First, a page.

Yes, who can say? A great book remains to be written on how the wilderness and the prairie influ­enced the American character.

Lincoln and all pioneer people learned to think for themselves. They had to. There were no news­paper editorials, telephones, radios, or television sets by which pundits from afar could form their opin­ions and judgments for them.

And so, without all these mod­ern advantages (!) which we pos­sess, they were free from the mass-mind, the “Group Think,” which is one of the curses of our time. They thought as individuals, groping for the truth and the right as God gave them to see it.

Lincoln wrote his own speeches! He did not have the benefit of a stable of ghost writers like the statesmen of our time, who read a speech to a nationwide radio audi­ence and stumble over the words as if they had never seen them in type before.

In his speeches and state papers, Lincoln seldom quoted anyone as authority for what he was saying. Occasionally he quoted Jefferson—his kindred spirit—and once or twice, Henry Clay. Few others. He was his own authority. He thought things through to conclusions that seemed right to him.

Self-reliance was his teacher, as it was to all pioneer people. “Trust thyself, every heart responds to that iron string.” Nobody ever taught Lincoln to use his vote so as to eat his bread in the sweat of other people’s brows. Lincoln made his own way—and he traveled far!

Tools Reveal Their Secrets

The crude tools of the pioneers taught him their secrets. The axe was put in his hands when he was eight years old, and it was not far from his grasp until he was man grown. What you learn through your hands you seldom, if ever, forget, which is something not true of what you learn through your eyes and ears.

These tools taught him many things. They taught him how other people had to struggle to make a living. He learned the trades of the farmer, the woodsman, car­penter, stone mason, surveyor, storekeeper—many others. And thus it was that he learned to un­derstand people and talk to them in words they understood.

We speak somewhat scornfully of a “Jack of all trades, and mas­ter of none,” and, of course, a man must be master of something to earn a living. Nevertheless, the tools of all these trades taught Lincoln many things not found in books today.

The Voice of Nature

Nature was his teacher. Think of Lincoln as a boy in the primeval forest of Little Pigeon Creek in Southern Indiana where the sound of an axe had never before been heard, where trees grew nearly as tall as the Redwoods of California, where there was silence and mys­tery and peace. Think of him look­ing up through the foliage far overhead to the blue sky of noon, or the bright stars of night—do you think he did not hear voices in the air? Do you believe he ever thought that a divine hand was not behind it all? Do you think he did not hear the same voices that the Psalmist heard?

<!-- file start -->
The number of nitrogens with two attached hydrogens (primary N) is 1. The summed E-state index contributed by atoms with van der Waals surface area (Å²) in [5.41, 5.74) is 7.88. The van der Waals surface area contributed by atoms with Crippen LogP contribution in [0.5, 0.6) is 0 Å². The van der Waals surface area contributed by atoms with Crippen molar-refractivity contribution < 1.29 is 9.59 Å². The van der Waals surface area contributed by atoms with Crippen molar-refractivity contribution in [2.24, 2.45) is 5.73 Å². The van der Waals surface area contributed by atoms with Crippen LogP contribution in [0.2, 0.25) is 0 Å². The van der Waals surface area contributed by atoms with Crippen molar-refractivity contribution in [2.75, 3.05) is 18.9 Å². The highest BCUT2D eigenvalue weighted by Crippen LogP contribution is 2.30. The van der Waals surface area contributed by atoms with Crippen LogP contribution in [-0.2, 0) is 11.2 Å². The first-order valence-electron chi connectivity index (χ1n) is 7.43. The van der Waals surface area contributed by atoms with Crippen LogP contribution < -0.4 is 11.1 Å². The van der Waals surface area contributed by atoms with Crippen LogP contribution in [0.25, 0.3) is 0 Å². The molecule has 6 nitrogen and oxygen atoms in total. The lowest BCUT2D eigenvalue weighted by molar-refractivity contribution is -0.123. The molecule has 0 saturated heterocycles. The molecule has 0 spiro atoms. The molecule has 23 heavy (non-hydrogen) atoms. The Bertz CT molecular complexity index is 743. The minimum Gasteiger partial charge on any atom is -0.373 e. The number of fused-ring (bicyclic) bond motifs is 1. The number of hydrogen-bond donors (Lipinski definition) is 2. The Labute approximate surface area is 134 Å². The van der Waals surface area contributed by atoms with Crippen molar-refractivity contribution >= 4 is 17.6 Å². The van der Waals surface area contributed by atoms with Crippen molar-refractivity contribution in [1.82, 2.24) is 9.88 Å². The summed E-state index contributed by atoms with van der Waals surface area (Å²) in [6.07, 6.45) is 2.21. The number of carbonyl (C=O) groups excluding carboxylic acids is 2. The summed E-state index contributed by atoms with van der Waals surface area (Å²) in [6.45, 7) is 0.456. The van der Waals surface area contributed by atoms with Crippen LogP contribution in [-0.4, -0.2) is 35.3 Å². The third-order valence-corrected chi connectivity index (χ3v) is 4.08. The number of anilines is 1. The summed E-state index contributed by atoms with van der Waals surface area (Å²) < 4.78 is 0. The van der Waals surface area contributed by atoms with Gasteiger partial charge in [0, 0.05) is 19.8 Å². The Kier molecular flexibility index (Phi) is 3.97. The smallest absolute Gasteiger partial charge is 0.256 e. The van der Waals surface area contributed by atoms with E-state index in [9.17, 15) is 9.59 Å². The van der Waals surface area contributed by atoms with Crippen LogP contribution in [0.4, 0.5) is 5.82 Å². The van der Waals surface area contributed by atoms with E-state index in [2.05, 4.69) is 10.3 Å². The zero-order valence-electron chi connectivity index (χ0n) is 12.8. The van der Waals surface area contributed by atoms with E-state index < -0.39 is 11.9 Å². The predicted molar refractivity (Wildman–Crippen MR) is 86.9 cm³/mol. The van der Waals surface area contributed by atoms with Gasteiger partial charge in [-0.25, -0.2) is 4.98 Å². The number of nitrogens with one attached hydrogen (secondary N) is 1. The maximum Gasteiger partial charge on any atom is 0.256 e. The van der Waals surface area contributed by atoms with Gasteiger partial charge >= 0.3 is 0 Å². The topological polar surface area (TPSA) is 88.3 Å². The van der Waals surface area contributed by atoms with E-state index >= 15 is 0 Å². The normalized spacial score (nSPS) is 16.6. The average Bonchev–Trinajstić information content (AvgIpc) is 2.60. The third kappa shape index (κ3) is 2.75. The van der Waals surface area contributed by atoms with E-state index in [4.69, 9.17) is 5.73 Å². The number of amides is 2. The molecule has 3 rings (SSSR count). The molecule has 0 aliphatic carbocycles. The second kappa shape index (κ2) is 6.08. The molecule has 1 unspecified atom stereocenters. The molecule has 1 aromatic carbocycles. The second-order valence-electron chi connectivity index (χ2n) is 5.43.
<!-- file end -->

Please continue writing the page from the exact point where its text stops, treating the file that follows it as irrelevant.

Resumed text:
“The heavens declare the glory of God, and the firmament show­eth his handiwork. Day unto day uttereth speech and night unto night showeth knowledge. There is no speech nor language where their voice is not heard. Their line is gone out through all the earth and their words to the end of the world.”

These words were heard in the wilderness of Southern Indiana, seven score years ago. You don’t hear them so well in a city apart­ment filled with “rock and roll.”

Poverty and privation were his teachers. They were close to him and to all around him. From them he learned kindness, compassion, sympathy, understanding. He learned many things from living with poor people which rich men’s sons often never learn at all. Be­cause this was so, people liked him and trusted him and later voted for him.

It was thus that he could later write to a mother of five dead sol­dier sons in words no other man had ever put on paper. And so only he could make the Gettysburg Address.

Lincoln never lost the common touch and so it came about, in the terrible years of war, that the plain people of the North came to speak of him as “Father” Abra­ham. He trusted them, and most of them trusted him. Pride, vanity, and high office never spoiled him.

The mystery and the mastery of Lincoln came from books, a little; but from Life, the Great Teacher, he learned many lessons.